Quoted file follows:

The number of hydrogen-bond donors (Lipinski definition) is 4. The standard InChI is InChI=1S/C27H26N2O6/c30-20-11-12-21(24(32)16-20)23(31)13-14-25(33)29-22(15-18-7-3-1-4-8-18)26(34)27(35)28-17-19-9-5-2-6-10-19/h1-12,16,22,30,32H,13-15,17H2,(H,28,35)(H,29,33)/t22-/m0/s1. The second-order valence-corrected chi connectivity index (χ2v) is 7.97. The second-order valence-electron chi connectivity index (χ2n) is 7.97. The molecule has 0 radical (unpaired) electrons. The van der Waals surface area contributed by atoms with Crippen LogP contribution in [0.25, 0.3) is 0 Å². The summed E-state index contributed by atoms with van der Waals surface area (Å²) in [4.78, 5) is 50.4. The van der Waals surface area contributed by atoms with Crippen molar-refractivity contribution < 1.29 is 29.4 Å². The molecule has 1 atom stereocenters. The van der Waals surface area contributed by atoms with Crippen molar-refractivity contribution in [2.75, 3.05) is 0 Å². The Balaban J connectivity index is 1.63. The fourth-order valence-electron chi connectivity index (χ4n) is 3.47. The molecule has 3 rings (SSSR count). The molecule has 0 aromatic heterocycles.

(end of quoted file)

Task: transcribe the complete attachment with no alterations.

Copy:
The number of hydrogen-bond donors (Lipinski definition) is 4. The standard InChI is InChI=1S/C27H26N2O6/c30-20-11-12-21(24(32)16-20)23(31)13-14-25(33)29-22(15-18-7-3-1-4-8-18)26(34)27(35)28-17-19-9-5-2-6-10-19/h1-12,16,22,30,32H,13-15,17H2,(H,28,35)(H,29,33)/t22-/m0/s1. The second-order valence-corrected chi connectivity index (χ2v) is 7.97. The second-order valence-electron chi connectivity index (χ2n) is 7.97. The molecule has 0 radical (unpaired) electrons. The van der Waals surface area contributed by atoms with Crippen LogP contribution in [0.25, 0.3) is 0 Å². The summed E-state index contributed by atoms with van der Waals surface area (Å²) in [4.78, 5) is 50.4. The van der Waals surface area contributed by atoms with Crippen molar-refractivity contribution < 1.29 is 29.4 Å². The molecule has 1 atom stereocenters. The van der Waals surface area contributed by atoms with Crippen molar-refractivity contribution in [2.75, 3.05) is 0 Å². The Balaban J connectivity index is 1.63. The fourth-order valence-electron chi connectivity index (χ4n) is 3.47. The molecule has 3 rings (SSSR count). The molecule has 0 aromatic heterocycles.